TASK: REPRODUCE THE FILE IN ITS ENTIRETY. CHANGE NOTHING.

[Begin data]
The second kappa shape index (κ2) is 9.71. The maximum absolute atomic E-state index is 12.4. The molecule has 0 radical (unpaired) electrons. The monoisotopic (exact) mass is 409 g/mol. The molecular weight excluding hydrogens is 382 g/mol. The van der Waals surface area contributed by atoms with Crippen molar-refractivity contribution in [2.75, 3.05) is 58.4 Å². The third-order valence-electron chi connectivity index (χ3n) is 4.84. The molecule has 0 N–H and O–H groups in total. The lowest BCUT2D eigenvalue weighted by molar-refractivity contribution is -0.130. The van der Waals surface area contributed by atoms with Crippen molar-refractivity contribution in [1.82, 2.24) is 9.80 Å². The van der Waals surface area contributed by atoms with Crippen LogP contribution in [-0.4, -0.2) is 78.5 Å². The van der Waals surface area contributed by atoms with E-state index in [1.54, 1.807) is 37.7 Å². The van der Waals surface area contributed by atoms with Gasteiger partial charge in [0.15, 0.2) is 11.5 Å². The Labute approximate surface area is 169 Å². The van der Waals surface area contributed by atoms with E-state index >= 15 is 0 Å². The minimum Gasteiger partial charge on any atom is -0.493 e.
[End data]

The second kappa shape index (κ2) is 9.71. The maximum absolute atomic E-state index is 12.4. The molecule has 0 radical (unpaired) electrons. The monoisotopic (exact) mass is 409 g/mol. The molecular weight excluding hydrogens is 382 g/mol. The van der Waals surface area contributed by atoms with Crippen molar-refractivity contribution in [2.75, 3.05) is 58.4 Å². The third-order valence-electron chi connectivity index (χ3n) is 4.84. The molecule has 0 N–H and O–H groups in total. The lowest BCUT2D eigenvalue weighted by molar-refractivity contribution is -0.130. The van der Waals surface area contributed by atoms with Crippen molar-refractivity contribution in [1.82, 2.24) is 9.80 Å². The van der Waals surface area contributed by atoms with Crippen LogP contribution in [-0.4, -0.2) is 78.5 Å². The van der Waals surface area contributed by atoms with E-state index in [1.54, 1.807) is 37.7 Å². The van der Waals surface area contributed by atoms with Gasteiger partial charge in [0.15, 0.2) is 11.5 Å². The Labute approximate surface area is 169 Å². The van der Waals surface area contributed by atoms with E-state index >= 15 is 0 Å². The minimum Gasteiger partial charge on any atom is -0.493 e.